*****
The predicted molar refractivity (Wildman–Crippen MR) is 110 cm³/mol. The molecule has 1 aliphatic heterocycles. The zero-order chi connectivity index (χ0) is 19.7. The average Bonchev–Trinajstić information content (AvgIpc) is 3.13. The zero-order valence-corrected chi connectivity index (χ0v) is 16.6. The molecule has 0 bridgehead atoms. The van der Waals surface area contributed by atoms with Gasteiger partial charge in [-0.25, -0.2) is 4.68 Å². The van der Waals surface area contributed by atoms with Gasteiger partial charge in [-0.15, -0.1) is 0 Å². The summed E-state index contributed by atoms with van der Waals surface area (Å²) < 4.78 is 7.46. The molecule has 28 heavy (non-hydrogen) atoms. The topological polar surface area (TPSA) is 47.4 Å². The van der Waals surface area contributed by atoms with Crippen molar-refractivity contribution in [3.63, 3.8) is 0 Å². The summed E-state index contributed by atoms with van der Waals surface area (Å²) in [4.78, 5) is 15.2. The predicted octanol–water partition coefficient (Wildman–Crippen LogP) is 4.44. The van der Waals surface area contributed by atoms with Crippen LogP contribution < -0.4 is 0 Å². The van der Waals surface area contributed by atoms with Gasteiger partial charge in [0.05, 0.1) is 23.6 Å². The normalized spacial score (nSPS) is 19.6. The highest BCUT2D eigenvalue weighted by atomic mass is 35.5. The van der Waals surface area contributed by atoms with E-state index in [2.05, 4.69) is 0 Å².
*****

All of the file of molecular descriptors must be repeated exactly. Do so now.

The predicted molar refractivity (Wildman–Crippen MR) is 110 cm³/mol. The molecule has 1 aliphatic heterocycles. The zero-order chi connectivity index (χ0) is 19.7. The average Bonchev–Trinajstić information content (AvgIpc) is 3.13. The zero-order valence-corrected chi connectivity index (χ0v) is 16.6. The molecule has 0 bridgehead atoms. The van der Waals surface area contributed by atoms with Gasteiger partial charge in [-0.25, -0.2) is 4.68 Å². The van der Waals surface area contributed by atoms with Gasteiger partial charge in [-0.15, -0.1) is 0 Å². The summed E-state index contributed by atoms with van der Waals surface area (Å²) < 4.78 is 7.46. The molecule has 28 heavy (non-hydrogen) atoms. The topological polar surface area (TPSA) is 47.4 Å². The van der Waals surface area contributed by atoms with Crippen molar-refractivity contribution in [3.63, 3.8) is 0 Å². The summed E-state index contributed by atoms with van der Waals surface area (Å²) in [4.78, 5) is 15.2. The predicted octanol–water partition coefficient (Wildman–Crippen LogP) is 4.44. The van der Waals surface area contributed by atoms with Crippen LogP contribution < -0.4 is 0 Å². The van der Waals surface area contributed by atoms with Gasteiger partial charge in [0.05, 0.1) is 23.6 Å². The normalized spacial score (nSPS) is 19.6. The highest BCUT2D eigenvalue weighted by atomic mass is 35.5. The van der Waals surface area contributed by atoms with E-state index in [2.05, 4.69) is 0 Å².